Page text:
‘Inloveness,’ Virtue and NFP
We began to fall in love in the early spring during college.
The chemistry was quite obvious. During the summer before we got engaged, we read A Severe Mercy by Sheldon Vanauken, in which he tells the story of the deep “inloveness” between himself and his wife, Davy.
We, too, like Davy and Sheldon, wanted to preserve and deepen our inloveness. In our marriage, our use of natural family planning, with all of its struggles and suffering, plus the joy of our children, has been a key instrument in deepening our inloveness; it has aided our growth in virtue.
Before their conversion to Christianity, Sheldon and Davy felt that to preserve their inloveness they needed to share everything — have the same likes and dislikes; read the same books; do the same activities. They thought that having children would cause an insurmountable separateness because the emotional and physical commitment of being a mother is not something that can be shared.
We knew this was wrong, so we have sought to preserve our inloveness along with children, and NFP has greatly helped.
When married, we quickly discovered that inloveness changes when you begin to live together and express your love in the marital act. Things changed as Susanna experienced her first symptoms of pregnancy, which for her involved things like a strong aversion to smells, foods and often physical touch.
For Mark, it was quite difficult to deal with this change in physical affection. This difficulty was exacerbated by Susanna’s postpartum recovery, breast-feeding difficulties, and the new relationship with our first child.
Early on in our marriage, the times of waiting were quite difficult. The need to postpone intimacy, facilitated by NFP, seemed at times to create the separateness that Sheldon and Davy so feared. It has taken us years to work through the issues without feeling deeply hurt by what seemed to be a lack of sympathy on the part of the other. But through our ongoing use of NFP, we were able to learn how to grow in sympathy and use our reason in how we responded to the wishes of the other.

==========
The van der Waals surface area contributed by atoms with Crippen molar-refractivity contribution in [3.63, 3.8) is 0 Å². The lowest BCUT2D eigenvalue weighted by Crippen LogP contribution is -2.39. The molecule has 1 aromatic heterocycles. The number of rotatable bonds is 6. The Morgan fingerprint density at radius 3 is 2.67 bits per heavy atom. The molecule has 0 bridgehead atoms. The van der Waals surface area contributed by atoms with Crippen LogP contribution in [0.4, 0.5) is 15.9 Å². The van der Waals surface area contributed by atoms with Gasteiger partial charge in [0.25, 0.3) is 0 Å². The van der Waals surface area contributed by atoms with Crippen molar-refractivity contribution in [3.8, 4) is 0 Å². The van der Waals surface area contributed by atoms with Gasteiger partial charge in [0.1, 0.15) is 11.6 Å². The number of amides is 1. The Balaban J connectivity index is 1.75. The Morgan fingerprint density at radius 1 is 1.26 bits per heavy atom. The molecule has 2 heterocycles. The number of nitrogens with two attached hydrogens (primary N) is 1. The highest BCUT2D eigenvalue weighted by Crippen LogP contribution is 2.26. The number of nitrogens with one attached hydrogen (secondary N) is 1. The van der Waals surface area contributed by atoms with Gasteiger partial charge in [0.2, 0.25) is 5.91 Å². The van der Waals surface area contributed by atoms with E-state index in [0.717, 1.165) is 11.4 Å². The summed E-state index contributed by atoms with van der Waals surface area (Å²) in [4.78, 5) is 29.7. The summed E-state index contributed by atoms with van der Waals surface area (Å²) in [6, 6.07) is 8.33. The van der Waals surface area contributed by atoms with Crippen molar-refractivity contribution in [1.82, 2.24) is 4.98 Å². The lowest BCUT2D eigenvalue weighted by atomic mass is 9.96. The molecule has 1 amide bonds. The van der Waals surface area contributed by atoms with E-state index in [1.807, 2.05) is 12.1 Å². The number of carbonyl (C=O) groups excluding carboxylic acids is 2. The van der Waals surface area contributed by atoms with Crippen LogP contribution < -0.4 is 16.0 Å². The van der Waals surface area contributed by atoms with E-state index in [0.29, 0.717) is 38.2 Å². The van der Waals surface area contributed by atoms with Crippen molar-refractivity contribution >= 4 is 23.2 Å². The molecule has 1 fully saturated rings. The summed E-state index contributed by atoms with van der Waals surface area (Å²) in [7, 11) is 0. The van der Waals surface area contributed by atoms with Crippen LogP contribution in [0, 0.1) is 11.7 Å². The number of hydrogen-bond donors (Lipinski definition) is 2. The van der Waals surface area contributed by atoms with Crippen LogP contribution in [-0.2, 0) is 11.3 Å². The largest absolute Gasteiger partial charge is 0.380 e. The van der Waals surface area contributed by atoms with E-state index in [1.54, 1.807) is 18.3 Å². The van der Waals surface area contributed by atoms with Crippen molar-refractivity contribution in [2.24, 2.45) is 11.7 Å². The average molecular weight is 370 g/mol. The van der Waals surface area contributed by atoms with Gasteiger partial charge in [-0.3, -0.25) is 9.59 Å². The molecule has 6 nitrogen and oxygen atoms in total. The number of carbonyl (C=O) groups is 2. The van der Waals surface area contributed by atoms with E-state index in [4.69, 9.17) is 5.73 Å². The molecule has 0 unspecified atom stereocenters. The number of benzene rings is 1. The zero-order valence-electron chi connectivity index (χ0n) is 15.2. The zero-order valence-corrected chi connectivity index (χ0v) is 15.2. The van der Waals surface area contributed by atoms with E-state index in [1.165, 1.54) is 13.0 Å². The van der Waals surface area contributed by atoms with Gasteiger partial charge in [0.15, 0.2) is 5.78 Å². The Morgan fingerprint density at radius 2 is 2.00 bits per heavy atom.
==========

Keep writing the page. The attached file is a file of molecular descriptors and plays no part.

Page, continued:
In a marriage that is seeking to follow God’s plan for marriage as a complete gift of oneself to the other, there are many physical sacrifices demanded of both spouses — a main one being abstinence for periods of time. NFP teaches one to rationally discern, “When is the best time to enter into the marital embrace?” This helps one to become, slowly and with much difficulty, more virtuous, and to be more fully present to one’s spouse. These things, eventually, greatly deepen inloveness.
The times of waiting themselves, too, do not have to be a time of separateness. They force us to see one’s common life — spending time together, sharing interests, reading the same books, watching the same movies, playing games, having good discussions, and, most importantly, raising children to holiness together — as a way to enhance inloveness. Those times can be a beautiful time of waiting, like the long months of our engagement, when we knew there was an end of our waiting and that we would be better for having struggled to wait.
The philosopher Max Scheler, who influenced St. John Paul II, argues that asceticism — denying oneself genuine goods for the sake of a higher good — actually leads to a more intense experience of life. Inloveness is an intense experience of life with one’s beloved, and denying oneself the joy of the marital act for a time can intensify one’s inloveness.
To live virtuously and rationally also is to live a more intense human life, which is not always easy, but is really, we’ve found, more fulfilling overall.
Mark and Susanna Spencer write from St. Paul, Minnesota.
They met and fell in love at Franciscan University of Steubenville
and are the parents of four children.
Mark holds a Ph.D. in philosophy and teaches
at the University of St. Thomas in St. Paul.
Susanna has a master’s degree in theology and
uses her education for home-schooling and writing endeavors.